under my window that I got out at 2:10, on a stock-train, extra.'
"Just then, Barney and Dick came back, and I soon had the satisfaction
of seeing the cover screwed down on my secret and a fire built under
it—then I went home and slept.
"I guess it was four round trips that I made with the old pelter, before
Kelly put this and that together, and decided to put me where the dogs
wouldn't bite me.
"I appeared as calm as I could, and set the example since followed by
politicians, that of 'dignified silence.' Kelly tried to work one of the
'fellow convict' rackets on me, but I made no confessions. I soon became
a martyr, in the eyes of the women of the town. You boys got to talking
of backing up a suit for false imprisonment; election was coming on and
the sheriff and county judge were getting uneasy, and the district
attorney was awfully unhappy, so they let me out.
"Nixon, the sheriff, pumped me slyly, to see what effect my imprisonment
would have on future operations, and I told him I didn't propose to lose
any time over it, and agreed to drop the matter for a little nest-egg
equal to the highest pay received by any engineer on the road. Pat
Dailey was the worst hog for overtime, and I selected his pay as the
standard and took big money,—from the campaign funds. I wasn't afraid
of re-arrest;—I had 'em for bribery.
"Whilst I was in hock, I had cold chills every time I heard the 313's
whistle, for fear they would wash her out and find the dust; but she
gave up nothing.
"When I reported for work, the old scrap was out on construction and
they were disposed to put me on another mill, pulling varnished cars,
but I told the old man I was under the weather and 'crummy,' and that
put him in a good humor; and I was sent out to a desolate siding, and
once again took charge of the steam 'fence,' for the robber of the Black Prince mine.
"On Sunday, by a little maneuvering, I managed to get the crew to go off
on a trout-fishing expedition, and under pretext of grinding-in her
chronically leaky throttle, I took off her dome-cover and looked in;
there was nothing in sight.
"I was afraid that the cooking of two months or more had destroyed the
canvas bags; then again the heavy deposit of scale might have cemented
the bags to the flues. In either case, rough handling would send the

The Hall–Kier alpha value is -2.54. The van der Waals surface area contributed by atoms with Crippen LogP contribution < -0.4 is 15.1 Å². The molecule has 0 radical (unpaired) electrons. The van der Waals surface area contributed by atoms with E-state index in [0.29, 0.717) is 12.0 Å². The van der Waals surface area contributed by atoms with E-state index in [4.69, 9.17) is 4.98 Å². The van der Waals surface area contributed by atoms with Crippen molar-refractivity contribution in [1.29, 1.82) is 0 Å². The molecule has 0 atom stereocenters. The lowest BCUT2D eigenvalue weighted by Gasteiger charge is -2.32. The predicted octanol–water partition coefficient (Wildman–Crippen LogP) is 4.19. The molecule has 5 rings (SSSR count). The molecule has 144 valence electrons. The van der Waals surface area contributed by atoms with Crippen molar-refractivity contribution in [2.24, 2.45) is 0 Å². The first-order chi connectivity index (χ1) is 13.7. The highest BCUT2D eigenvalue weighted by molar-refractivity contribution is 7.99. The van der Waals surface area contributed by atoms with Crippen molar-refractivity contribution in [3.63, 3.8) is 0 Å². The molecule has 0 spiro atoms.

dust to the bottom of the boiler, making it difficult if not impossible
to recover; and worse yet, manifest itself sometime and give me dead away.
"I concluded to go at the matter right, and after two hours of hard
work, managed to get the upright throttle-pipe out of the dome. I drew
her water down below the flue-line, and though it was tolerably warm, I
"Both of my surmises were partially correct; the canvas was rotted, in a
measure, and the bags were fastened to the flues. The dust had been put
up in buckskin bags, first, and these had been put into shot-sacks; the
buckskin was shrunken but intact. I took a good look around, before I
dared take the treasure into the sunlight; but the coast was clear, and
inside of an hour they were locked in my clothes-box, and the cover was
on the kettle again and I was pumping her up by hand.
"I was afraid something would happen to me or the engine, so I buried
the packages in a bunch of willows near the track.
"It must have been two weeks after this that a mover's wagon stopped
near the creek within half a mile of the track, and hobbled horses soon
began to 'rustle' grass, and the smoke of a camp-fire hunted the clouds.
"We saw this sort of thing often, and I didn't any more than glance at
it; but after supper I sauntered down by the engine, smoking and
thinking of Rachel Rokesby, when I noticed a woman walking towards me, pail in hand.
"She had on a sunbonnet that hid her face and she got within ten feet
of me before she spoke—she asked for a pail of drinking-water from the
tank—the creek was muddy from a recent rain.
"Just as soon as she spoke, I knew it was Rachel, but I controlled
myself, for others were within hearing. I walked with her to the engine
and got the water; I purposely drew the pail full, which she promptly
spilled, and I offered to carry it for her.
"The crew watched us walk away and I heard some of them mention 'mash,'
but I didn't care, I wanted a word with my girl.
"When we were out of earshot, she asked without looking up:
"'Well, old coolness, are you all right?'
"'You bet! darling.'
"'Papa has sold out his half and we are going away for good. I think if
we get rid of the dust without trouble, we may go to England. Just as
soon as all is safe, you shall hear from me; can't you trust me, Joe?'
"'Yes, Rachel, darling; now and forever.'
"'Where's the gold?'
"'Within one hundred feet of you, in those willows; when it is dark, I
will go and get it and put it on that stump by the big tree; go then and
get it. But where will you put it?'
"'I'm going to pack it in the bottom of a jar of butter.'
"'Good idea, little girl! I think you'd make a good thief yourself.
How's my friend, Sanson?'
"'He's gone to Mexico; says yet that papa robbed him, but he knows as
well as you or I that all his bluster was because he only found half
that he expected; I pride myself on getting ahead of a wicked man once,
thanks to our hero, by the name of Hogg.'
"It was getting dusk and we were out of sight, so I sat down the pail and asked:
"'Do I get a kiss, this evening?'
"'If you want one.'
"'There's only one thing I want worse.'
"'What is that, Joe?'
"My arm was around her waist now, and the sunbonnet was shoved back from
the face. I took a couple of cream-puffs where they were ripe, and answered:
"'That message to come and have that talk about matrimony.'
"Here a man's voice was heard calling: 'Rachel! Rachel!' and throwing
her arms around my neck, she gave me one more kiss, snatched up her pail and answered:
"'Yes; I'm coming.'
"Then to me, hurriedly:
"'Good-by, dear; wait patiently, you shall hear from me.'
"I went back and put the dangerous dust on the stump and returned to the
bunk-car. The next morning when I turned out, the outlines of the wagon
were dimly discernible away on a hill in the road; it had been gone an hour.
"I walked down past my stump—the gold was gone.